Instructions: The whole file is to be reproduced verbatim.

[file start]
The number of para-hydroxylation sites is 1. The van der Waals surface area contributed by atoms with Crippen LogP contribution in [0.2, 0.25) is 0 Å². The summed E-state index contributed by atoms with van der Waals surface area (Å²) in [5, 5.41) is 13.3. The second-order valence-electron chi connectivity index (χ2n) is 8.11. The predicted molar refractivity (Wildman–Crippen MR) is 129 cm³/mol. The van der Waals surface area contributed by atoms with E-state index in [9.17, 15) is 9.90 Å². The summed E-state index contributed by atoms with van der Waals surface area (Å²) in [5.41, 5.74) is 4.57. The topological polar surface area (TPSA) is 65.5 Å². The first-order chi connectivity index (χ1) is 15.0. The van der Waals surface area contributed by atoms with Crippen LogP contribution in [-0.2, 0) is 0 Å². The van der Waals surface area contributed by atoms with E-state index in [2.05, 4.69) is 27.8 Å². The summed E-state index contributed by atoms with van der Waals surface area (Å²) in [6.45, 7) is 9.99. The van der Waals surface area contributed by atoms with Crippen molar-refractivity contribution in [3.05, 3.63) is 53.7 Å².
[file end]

The number of para-hydroxylation sites is 1. The van der Waals surface area contributed by atoms with Crippen LogP contribution in [0.2, 0.25) is 0 Å². The summed E-state index contributed by atoms with van der Waals surface area (Å²) in [5, 5.41) is 13.3. The second-order valence-electron chi connectivity index (χ2n) is 8.11. The predicted molar refractivity (Wildman–Crippen MR) is 129 cm³/mol. The van der Waals surface area contributed by atoms with E-state index in [9.17, 15) is 9.90 Å². The summed E-state index contributed by atoms with van der Waals surface area (Å²) in [5.41, 5.74) is 4.57. The topological polar surface area (TPSA) is 65.5 Å². The first-order chi connectivity index (χ1) is 15.0. The van der Waals surface area contributed by atoms with Crippen LogP contribution in [-0.2, 0) is 0 Å². The van der Waals surface area contributed by atoms with E-state index in [2.05, 4.69) is 27.8 Å². The summed E-state index contributed by atoms with van der Waals surface area (Å²) in [6.45, 7) is 9.99. The van der Waals surface area contributed by atoms with Crippen molar-refractivity contribution in [3.05, 3.63) is 53.7 Å².